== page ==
2016 has taken many important figures in pop culture from us, but it’s also taking an excellent writer and thinker who has influenced countless young people.
Economist Thomas Sowell, who has taught at several major universities going back to the 1960s, ended his quarter-century as a columnist for Creators Syndicate with his final entry today.
He’s a champion of the free market, a widely published author and senior fellow at the Hoover Institution, but that barely begins to describe his influence on how we think about everything from the government’s role in the economy to the lasting effects of race preferences.
He talked about his work just a few months ago on a Hoover program.
The 86-year-old starts his final column with a quip about his writing process – “Being old-fashioned, I liked to know what the facts were before writing” – but goes on to give the perspective of “old-timers” who have seen vast economic and social changes:
My own family did not have electricity or hot running water, in my early childhood, which was not unusual for blacks in the South in those days. …
Most people living in officially defined poverty in the 21st century have things like cable television, microwave ovens and air-conditioning. Most Americans did not have such things, as late as the 1980s. People whom the intelligentsia continue to call the “have-nots” today have things that the “haves” did not have, just a generation ago.
He blames “lying presidents” for wiping out Americans’ trust in government since Vietnam, but he’s especially sad about “social degeneration in black ghettoes,” citing his visit to a Harlem high school “some years ago”:
When I looked out the window at the park across the street, I mentioned that, as a child, I used to walk my dog in that park. Looks of horror came over the students’ faces, at the thought of a kid going into the hell hole which that park had become in their time.
When I have mentioned sleeping out on a fire escape in Harlem during hot summer nights, before most people could afford air-conditioning, young people have looked at me like I was a man from Mars. But blacks and whites alike had been sleeping out on fire escapes in New York since the 19th century. They did not have to contend with gunshots flying around during the night.
Sowell told Salon, of all places, how he came to his worldview, in a 1999 interview:
So you were a lefty once.
Through the decade of my 20s, I was a Marxist.
What made you turn around?
What began to change my mind was working in the summer of 1960 as an intern in the federal government, studying minimum-wage laws in Puerto Rico. It was painfully clear that as they pushed up minimum wage levels, which they did at that time industry by industry, the employment levels were falling. I was studying the sugar industry. There were two explanations of what was happening. One was the conventional economic explanation: that as you pushed up the minimum-wage level, you were pricing people out of their jobs. The other one was that there were a series of hurricanes that had come through Puerto Rico, destroying sugar cane in the field, and therefore employment was lower. The unions preferred that explanation, and some of the liberals did, too.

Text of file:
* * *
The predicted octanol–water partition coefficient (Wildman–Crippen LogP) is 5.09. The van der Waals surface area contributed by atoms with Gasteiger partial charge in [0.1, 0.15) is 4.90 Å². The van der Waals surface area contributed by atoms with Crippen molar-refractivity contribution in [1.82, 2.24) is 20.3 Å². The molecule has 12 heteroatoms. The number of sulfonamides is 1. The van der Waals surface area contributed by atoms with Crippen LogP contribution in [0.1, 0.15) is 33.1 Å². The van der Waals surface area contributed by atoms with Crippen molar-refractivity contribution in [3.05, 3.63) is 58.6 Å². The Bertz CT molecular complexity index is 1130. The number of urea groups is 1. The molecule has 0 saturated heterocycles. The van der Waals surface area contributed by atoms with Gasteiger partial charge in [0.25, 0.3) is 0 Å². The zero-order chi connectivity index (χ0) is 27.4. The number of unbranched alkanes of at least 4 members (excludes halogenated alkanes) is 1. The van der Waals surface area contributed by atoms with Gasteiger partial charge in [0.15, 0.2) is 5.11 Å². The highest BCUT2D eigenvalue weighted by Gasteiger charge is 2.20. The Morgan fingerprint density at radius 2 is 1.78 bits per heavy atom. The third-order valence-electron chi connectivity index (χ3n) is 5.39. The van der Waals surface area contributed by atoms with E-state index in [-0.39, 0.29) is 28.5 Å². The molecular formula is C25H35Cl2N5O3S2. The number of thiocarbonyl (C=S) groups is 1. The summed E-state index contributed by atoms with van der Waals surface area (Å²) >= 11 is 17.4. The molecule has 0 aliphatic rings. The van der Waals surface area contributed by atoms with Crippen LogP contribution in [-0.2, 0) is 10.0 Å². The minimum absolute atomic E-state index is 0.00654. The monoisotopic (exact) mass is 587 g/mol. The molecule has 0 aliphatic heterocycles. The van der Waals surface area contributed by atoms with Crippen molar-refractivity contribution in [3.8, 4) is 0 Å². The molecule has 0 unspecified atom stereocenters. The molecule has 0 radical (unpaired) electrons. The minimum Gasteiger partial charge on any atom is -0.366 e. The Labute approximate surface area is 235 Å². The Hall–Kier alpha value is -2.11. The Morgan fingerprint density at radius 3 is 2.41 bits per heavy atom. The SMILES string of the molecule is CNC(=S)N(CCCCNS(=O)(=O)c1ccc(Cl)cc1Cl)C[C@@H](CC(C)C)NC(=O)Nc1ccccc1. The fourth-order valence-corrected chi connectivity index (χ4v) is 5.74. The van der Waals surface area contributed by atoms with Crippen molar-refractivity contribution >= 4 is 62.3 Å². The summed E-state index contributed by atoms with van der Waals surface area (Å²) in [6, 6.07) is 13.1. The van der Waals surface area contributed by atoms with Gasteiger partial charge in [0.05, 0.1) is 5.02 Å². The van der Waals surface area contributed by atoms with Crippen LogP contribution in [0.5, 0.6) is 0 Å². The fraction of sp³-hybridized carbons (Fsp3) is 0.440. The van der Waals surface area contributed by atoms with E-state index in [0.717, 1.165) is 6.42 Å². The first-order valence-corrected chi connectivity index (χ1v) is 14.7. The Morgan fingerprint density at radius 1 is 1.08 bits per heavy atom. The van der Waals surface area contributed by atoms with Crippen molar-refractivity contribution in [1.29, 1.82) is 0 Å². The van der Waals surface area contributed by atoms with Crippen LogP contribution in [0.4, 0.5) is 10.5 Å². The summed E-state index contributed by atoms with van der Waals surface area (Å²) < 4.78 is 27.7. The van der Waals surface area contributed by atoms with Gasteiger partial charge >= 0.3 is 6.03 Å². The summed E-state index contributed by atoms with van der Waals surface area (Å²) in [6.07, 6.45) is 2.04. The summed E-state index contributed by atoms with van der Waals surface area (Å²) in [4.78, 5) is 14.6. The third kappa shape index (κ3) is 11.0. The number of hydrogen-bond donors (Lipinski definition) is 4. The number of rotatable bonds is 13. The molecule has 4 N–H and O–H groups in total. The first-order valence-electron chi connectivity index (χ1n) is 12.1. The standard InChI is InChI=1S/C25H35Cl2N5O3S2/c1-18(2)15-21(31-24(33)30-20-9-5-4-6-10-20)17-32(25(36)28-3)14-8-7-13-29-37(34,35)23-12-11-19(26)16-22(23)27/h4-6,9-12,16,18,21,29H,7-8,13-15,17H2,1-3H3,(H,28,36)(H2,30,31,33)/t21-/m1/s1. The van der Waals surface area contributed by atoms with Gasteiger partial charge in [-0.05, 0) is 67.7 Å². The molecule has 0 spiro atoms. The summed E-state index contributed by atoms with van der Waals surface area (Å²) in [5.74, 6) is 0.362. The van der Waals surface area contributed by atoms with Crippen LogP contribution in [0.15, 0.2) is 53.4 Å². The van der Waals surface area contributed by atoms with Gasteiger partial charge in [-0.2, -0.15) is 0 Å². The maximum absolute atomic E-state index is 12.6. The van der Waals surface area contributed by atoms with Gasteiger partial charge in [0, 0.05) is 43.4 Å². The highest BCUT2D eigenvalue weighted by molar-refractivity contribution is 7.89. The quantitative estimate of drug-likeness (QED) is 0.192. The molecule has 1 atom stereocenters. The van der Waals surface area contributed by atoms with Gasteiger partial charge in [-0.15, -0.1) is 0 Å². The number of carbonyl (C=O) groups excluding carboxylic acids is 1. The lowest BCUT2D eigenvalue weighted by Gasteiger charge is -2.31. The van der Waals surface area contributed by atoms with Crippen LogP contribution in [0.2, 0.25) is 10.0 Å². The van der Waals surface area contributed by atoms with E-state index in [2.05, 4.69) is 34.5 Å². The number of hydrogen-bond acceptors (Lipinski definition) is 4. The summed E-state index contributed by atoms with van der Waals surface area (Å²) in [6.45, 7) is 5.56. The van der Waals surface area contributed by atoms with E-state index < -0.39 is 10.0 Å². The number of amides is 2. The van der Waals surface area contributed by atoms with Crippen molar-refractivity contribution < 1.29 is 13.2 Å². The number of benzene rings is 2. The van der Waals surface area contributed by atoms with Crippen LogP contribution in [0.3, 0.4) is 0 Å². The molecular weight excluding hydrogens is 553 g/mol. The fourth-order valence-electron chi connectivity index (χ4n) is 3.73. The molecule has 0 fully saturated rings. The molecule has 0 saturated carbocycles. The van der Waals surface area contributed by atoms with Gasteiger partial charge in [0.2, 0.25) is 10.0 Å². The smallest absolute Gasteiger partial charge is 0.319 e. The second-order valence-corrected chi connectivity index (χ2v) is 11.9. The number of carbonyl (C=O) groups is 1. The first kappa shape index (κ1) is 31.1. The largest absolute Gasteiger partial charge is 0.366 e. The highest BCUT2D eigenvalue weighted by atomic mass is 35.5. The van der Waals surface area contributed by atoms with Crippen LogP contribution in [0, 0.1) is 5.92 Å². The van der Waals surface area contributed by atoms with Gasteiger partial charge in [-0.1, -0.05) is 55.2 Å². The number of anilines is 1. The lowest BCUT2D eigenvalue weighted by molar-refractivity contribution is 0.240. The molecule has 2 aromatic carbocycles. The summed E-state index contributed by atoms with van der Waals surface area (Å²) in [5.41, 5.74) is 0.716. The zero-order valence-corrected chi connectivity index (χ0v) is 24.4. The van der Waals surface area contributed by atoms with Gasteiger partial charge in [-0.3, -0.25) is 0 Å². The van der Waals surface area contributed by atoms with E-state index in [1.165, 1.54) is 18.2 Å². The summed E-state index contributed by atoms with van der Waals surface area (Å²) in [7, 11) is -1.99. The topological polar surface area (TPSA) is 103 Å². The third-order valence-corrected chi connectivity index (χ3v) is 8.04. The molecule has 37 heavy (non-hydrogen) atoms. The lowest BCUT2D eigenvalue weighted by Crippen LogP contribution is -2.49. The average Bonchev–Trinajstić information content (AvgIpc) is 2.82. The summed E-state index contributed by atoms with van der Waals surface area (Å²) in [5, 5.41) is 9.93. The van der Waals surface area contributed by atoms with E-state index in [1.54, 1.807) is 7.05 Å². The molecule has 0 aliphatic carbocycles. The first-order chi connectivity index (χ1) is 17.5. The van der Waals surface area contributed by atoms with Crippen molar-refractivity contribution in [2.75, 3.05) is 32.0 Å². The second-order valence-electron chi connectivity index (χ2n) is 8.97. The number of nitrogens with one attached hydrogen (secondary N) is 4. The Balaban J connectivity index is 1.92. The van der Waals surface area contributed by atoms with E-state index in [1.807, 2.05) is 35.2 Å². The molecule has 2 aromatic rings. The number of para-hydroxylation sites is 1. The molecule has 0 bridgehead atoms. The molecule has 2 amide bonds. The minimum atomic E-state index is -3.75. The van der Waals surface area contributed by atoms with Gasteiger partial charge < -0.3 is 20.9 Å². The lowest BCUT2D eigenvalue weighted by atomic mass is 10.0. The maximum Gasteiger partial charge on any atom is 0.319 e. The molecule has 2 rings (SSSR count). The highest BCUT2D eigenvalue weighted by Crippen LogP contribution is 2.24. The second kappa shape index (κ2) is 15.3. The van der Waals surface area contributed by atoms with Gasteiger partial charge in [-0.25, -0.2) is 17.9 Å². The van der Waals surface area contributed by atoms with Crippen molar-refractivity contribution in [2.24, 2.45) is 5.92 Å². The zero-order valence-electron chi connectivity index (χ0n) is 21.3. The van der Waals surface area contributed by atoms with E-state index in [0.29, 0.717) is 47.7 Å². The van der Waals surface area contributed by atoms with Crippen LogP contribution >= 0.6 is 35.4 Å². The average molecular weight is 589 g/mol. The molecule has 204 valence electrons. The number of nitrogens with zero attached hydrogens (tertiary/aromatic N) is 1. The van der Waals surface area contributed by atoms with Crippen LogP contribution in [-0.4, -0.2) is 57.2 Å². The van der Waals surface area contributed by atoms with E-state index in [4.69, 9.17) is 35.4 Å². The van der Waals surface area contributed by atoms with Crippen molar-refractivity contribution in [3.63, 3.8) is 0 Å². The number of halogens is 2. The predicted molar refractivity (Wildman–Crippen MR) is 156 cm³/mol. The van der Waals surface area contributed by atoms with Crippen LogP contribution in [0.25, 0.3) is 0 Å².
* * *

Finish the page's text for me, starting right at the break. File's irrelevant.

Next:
Did you discover something that surprised you?
I spent the summer trying to figure out how to tell empirically which explanation was true. And one day I figured it out. I came to the office and announced that what we needed was data on the amount of sugar cane standing in the field before the hurricane moved through. I expected to be congratulated. And I saw these looks of shock on people’s faces. As if, “This idiot has stumbled on something that’s going to blow the whole game!” To me the question was: Is this law making poor people better off or worse off? …
What that said to me was that the incentives of government agencies are different than what the laws they were set up to administer were intended to accomplish. … You start thinking in those terms, and you no longer ask, what is the goal of that law, and do I agree with that goal? You start to ask instead: What are the incentives, what are the consequences of those incentives, and do I agree with those?
Scott Johnson at Power Line notes Sowell’s early role in taking on the progressive public intellectuals of the day such as John Kenneth Galbraith, a leading booster of government price-fixing whose influence remains strong today “in the Democratic Party and its media adjunct.”
As Sowell wrote in Commentary in 1975:
The only unifying thread running through Galbraith’s Keynesianism, market-“power” assertions, and “affluent-society” wastefulness theories is that we would all be better off to abdicate our tastes and preferences-and the market mechanisms through which they are expressed-in favor of the higher values and superior wisdom of the beautiful people, like Galbraith. From this perspective, it is only consistent that he does not bother to present serious evidence that would allow us to judge for ourselves.
IMAGE: Hoover Institution/YouTube